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Chapter 01

# Chapter 01 - 5E-FM.qk 11:09 AM Page 1 CA L C U L U S...

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C A L C U L U S 5E-FM.qk 1/19/06 11:09 AM Page 1

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A Preview of Calculus By the time you finish this course, you will be able to explain the formation and location of rainbows, compute the force exerted by water on a dam, analyze the population cycles of predators and prey, and calculate the escape velocity of a rocket. 5E-Preview (pp 02-09) 1/17/06 11:44 AM Page 2
Calculus is fundamentally different from the mathematics that you have studied previously. Calculus is less static and more dynamic. It is concerned with change and motion; it deals with quantities that approach other quantities. For that reason it may be useful to have an overview of the sub- ject before beginning its intensive study. Here we give a glimpse of some of the main ideas of calculus by showing how the concept of a limit arises when we attempt to solve a variety of problems. The Area Problem The origins of calculus go back at least 2500 years to the ancient Greeks, who found areas using the “method of exhaustion.” They knew how to find the area of any polygon by dividing it into triangles as in Figure 1 and adding the areas of these triangles. It is a much more difficult problem to find the area of a curved figure. The Greek method of exhaustion was to inscribe polygons in the figure and circumscribe polygons about the figure and then let the number of sides of the polygons increase. Figure 2 illus- trates this process for the special case of a circle with inscribed regular polygons. Let be the area of the inscribed polygon with sides. As increases, it appears that becomes closer and closer to the area of the circle. We say that the area of the circle is the limit of the areas of the inscribed polygons, and we write The Greeks themselves did not use limits explicitly. However, by indirect reasoning, Eudoxus (fifth century B . C .) used exhaustion to prove the familiar formula for the area of a circle: We will use a similar idea in Chapter 5 to find areas of regions of the type shown in Figure 3. We will approximate the desired area by areas of rectangles (as in Figure 4), let the width of the rectangles decrease, and then calculate as the limit of these sums of areas of rectangles. A A A r 2 . A lim n l A n A n n n A n A¡™ A∞ FIGURE 2 A 3 FIGURE 3 1 n 1 0 x y (1, 1) 1 0 x y (1, 1) 1 4 1 2 3 4 0 x y 1 (1, 1) FIGURE 4 1 0 x y y=≈ A (1, 1) The Preview Module is a numerical and pictorial investigation of the approximation of the area of a circle by inscribed and circumscribed polygons. FIGURE 1 A=A¡+A™+A£+A¢+A∞ A™ A∞ 5E-Preview (pp 02-09) 1/17/06 11:44 AM Page 3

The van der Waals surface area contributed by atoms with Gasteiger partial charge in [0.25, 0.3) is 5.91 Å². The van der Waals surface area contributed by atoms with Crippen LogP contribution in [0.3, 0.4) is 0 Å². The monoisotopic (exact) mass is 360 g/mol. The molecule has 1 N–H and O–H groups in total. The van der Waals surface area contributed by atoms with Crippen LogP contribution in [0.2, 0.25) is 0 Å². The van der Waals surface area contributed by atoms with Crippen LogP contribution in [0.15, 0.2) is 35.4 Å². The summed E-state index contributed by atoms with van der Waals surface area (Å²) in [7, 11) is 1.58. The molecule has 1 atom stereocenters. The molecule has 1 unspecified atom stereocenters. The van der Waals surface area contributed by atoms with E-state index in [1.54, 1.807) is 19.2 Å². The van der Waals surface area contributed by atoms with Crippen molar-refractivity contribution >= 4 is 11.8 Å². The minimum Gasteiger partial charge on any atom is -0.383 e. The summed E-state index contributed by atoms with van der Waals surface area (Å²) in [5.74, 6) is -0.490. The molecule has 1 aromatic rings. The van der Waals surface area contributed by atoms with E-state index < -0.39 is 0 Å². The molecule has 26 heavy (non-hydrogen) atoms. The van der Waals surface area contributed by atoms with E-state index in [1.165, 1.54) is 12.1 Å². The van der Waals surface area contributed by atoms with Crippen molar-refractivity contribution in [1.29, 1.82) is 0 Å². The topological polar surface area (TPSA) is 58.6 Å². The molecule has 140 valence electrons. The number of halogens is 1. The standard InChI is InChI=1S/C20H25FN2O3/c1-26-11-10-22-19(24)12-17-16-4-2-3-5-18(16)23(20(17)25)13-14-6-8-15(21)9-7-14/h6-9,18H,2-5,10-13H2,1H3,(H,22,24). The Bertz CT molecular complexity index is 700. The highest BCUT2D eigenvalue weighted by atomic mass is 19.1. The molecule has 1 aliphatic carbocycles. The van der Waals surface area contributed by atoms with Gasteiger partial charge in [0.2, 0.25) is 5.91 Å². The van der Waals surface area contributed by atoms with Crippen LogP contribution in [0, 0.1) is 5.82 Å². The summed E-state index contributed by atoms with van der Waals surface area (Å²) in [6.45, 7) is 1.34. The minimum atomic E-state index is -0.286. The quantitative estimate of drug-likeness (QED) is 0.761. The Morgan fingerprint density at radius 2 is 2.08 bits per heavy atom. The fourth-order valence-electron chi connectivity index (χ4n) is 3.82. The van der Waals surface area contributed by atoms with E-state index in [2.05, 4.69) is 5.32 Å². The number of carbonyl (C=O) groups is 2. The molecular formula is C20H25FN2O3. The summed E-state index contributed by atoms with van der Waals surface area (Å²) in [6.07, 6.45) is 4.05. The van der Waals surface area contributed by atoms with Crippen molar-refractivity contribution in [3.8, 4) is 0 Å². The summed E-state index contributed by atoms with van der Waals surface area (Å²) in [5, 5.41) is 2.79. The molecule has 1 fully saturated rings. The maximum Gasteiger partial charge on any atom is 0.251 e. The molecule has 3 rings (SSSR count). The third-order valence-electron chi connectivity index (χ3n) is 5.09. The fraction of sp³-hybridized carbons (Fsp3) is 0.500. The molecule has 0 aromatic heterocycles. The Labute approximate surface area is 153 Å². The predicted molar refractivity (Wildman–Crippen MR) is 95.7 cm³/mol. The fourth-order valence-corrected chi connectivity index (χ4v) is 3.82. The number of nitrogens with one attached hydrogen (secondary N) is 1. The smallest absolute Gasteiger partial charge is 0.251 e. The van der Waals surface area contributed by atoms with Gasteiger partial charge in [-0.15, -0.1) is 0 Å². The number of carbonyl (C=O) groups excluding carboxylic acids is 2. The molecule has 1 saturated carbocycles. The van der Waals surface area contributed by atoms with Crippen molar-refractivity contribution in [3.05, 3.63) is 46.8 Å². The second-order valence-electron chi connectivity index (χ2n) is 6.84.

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4 ❙ ❙ ❙ ❙ A PREVIEW OF CALCULUS The area problem is the central problem in the branch of calculus called integral cal- culus. The techniques that we will develop in Chapter 5 for finding areas will also enable us to compute the volume of a solid, the length of a curve, the force of water against a dam, the mass and center of gravity of a rod, and the work done in pumping water out of a tank.
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Chapter 01 - 5E-FM.qk 11:09 AM Page 1 CA L C U L U S...

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